However, the way the discussion is couched, it's as if the only choice is between "belief in God" (with all the Christian bells and whistles attached) and out-and-out atheism.
What about all the other possible theological positions in Christianity (deism, panentheism, unitarianism, Arianism, universalism in both senses, process theology, etc)? What about all the other religions and their possible theological positions (pantheism, polytheism, polymorphism, animism, monism, etc)?
I am fed up with Dawkins' over-simplification of religion, too - but I don't think that responding with another over-simplification is going to help.
Rather, I think we should be concentrating on shared values. I was having a conversation with an avowed secularist the other day (he says he's an agnostic not an atheist) and though we disagreed on the best way to act on many issues, we get on really well because we share the same basic values (freedom, justice, etc.)
On the other hand, whilst I agree with the Cardinal about the mysterious nature of the Divine (a vastly over-used word that I'm not even sure we should be using to describe the numinous other), I disagree vehemently with many of his other views (especially his views on LGBT people and adoption). Also his point about Divine mystery is rather at odds with the Catholic Church's avowed position that they are in possession of the ultimate revealed truth. Because if the ultimate Divine source is unknowable and mysterious, it cannot simultaneously be theologically described.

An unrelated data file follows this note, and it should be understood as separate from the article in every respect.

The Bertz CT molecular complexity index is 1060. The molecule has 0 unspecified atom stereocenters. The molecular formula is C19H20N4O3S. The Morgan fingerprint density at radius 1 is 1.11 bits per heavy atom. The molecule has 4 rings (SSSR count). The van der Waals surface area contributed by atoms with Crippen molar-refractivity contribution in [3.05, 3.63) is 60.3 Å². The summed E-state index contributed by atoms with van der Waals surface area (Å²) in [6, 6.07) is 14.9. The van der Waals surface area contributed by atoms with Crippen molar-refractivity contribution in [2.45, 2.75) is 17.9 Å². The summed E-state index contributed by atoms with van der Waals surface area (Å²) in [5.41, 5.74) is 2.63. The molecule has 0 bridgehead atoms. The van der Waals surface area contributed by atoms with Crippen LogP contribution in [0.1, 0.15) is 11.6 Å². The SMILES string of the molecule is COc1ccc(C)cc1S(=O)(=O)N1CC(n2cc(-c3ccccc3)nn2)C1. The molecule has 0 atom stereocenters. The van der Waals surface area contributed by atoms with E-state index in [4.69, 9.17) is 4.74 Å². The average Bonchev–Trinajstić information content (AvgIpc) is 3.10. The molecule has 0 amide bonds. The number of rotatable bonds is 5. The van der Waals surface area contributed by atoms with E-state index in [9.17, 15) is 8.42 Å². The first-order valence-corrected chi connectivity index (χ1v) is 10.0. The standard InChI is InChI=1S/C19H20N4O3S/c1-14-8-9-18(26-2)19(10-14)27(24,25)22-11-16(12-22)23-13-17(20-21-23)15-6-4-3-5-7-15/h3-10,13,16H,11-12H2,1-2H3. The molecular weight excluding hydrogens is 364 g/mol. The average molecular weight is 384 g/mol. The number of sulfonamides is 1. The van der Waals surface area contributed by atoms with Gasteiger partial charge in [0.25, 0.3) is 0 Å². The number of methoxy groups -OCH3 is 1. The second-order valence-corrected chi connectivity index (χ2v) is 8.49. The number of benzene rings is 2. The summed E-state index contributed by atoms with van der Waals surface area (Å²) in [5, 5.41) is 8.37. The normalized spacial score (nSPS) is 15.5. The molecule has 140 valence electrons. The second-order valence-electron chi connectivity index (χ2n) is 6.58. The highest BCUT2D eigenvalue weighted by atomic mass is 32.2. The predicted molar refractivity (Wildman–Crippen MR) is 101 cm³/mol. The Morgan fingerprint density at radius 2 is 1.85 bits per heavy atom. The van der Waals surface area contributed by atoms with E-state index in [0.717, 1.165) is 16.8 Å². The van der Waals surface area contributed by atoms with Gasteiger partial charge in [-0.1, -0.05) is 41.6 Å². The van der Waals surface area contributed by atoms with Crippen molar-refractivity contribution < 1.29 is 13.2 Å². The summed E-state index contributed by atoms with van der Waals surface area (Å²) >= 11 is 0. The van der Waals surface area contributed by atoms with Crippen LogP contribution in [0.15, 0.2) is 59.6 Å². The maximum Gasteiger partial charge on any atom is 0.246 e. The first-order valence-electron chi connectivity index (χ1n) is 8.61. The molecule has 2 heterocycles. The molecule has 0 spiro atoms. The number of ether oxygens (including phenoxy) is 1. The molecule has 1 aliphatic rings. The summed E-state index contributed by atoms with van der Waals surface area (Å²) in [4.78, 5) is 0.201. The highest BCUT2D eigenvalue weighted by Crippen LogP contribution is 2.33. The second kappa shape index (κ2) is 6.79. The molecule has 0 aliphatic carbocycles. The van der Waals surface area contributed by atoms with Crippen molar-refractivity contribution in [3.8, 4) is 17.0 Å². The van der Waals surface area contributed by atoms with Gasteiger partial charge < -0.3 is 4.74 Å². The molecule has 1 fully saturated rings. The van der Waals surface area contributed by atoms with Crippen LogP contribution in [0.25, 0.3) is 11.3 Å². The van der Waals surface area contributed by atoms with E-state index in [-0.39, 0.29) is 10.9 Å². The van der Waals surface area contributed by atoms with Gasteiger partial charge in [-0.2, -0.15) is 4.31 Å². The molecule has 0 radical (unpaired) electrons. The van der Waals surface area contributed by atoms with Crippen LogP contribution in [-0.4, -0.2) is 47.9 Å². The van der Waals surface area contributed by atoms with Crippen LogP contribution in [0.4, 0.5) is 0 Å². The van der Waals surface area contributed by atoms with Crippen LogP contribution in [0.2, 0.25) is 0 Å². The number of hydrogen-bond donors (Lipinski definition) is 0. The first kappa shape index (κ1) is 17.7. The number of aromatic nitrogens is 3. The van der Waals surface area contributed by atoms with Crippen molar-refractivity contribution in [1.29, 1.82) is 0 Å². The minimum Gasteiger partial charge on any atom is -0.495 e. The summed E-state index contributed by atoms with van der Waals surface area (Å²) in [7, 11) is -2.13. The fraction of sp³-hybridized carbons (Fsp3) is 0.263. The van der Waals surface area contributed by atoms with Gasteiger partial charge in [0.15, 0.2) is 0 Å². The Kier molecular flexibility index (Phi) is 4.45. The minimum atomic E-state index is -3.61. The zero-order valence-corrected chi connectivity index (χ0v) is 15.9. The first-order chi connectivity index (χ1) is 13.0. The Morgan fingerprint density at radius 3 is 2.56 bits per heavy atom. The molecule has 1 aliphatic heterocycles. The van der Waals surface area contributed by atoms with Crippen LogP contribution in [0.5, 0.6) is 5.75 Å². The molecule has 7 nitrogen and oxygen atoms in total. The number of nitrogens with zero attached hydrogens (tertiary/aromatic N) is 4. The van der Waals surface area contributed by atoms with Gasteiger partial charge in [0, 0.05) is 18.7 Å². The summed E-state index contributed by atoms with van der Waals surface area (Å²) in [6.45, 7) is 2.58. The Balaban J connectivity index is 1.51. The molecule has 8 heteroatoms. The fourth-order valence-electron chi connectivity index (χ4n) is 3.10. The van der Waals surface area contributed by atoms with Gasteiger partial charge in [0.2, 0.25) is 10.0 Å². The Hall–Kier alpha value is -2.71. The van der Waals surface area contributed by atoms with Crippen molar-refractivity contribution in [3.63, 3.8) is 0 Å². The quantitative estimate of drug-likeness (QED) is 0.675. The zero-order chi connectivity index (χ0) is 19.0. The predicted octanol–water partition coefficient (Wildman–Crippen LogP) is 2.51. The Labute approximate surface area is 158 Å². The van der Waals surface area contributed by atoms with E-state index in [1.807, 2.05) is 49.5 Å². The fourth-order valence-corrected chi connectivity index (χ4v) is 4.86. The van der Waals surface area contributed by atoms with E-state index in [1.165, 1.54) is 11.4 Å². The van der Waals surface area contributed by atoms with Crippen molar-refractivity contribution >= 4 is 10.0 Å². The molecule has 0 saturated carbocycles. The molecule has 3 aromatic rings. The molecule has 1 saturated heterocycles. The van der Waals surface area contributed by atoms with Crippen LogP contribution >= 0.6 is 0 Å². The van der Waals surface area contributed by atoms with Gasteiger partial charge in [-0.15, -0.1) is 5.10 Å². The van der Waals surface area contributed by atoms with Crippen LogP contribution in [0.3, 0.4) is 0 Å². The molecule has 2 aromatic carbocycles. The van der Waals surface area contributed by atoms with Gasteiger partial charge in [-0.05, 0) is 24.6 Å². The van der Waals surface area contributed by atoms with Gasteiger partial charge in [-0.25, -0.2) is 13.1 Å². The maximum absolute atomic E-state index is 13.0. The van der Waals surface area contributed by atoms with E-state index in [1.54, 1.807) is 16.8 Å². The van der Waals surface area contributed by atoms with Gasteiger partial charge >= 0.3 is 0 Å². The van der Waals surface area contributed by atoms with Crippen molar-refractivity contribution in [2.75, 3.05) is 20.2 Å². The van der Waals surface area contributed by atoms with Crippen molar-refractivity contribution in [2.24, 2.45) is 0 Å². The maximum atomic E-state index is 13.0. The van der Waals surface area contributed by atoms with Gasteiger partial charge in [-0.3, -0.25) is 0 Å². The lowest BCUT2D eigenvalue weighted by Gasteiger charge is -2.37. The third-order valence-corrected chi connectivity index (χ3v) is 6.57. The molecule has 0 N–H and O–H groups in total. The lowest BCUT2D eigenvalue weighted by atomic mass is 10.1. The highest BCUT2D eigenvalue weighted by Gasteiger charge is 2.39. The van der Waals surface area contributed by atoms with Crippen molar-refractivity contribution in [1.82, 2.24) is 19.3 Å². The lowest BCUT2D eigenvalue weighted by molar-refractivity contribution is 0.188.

There are three main possible positions in relation to different religions and their respective truth claims:
- it's all irrational nonsense
- one of the religions has the whole truth (usually regarded as obtained by divine revelation); the rest have only partial truth
- all religions' theologies are only a metaphor for the ineffable; we are finite and it is / they are infinite, so we cannot see from its/their perspective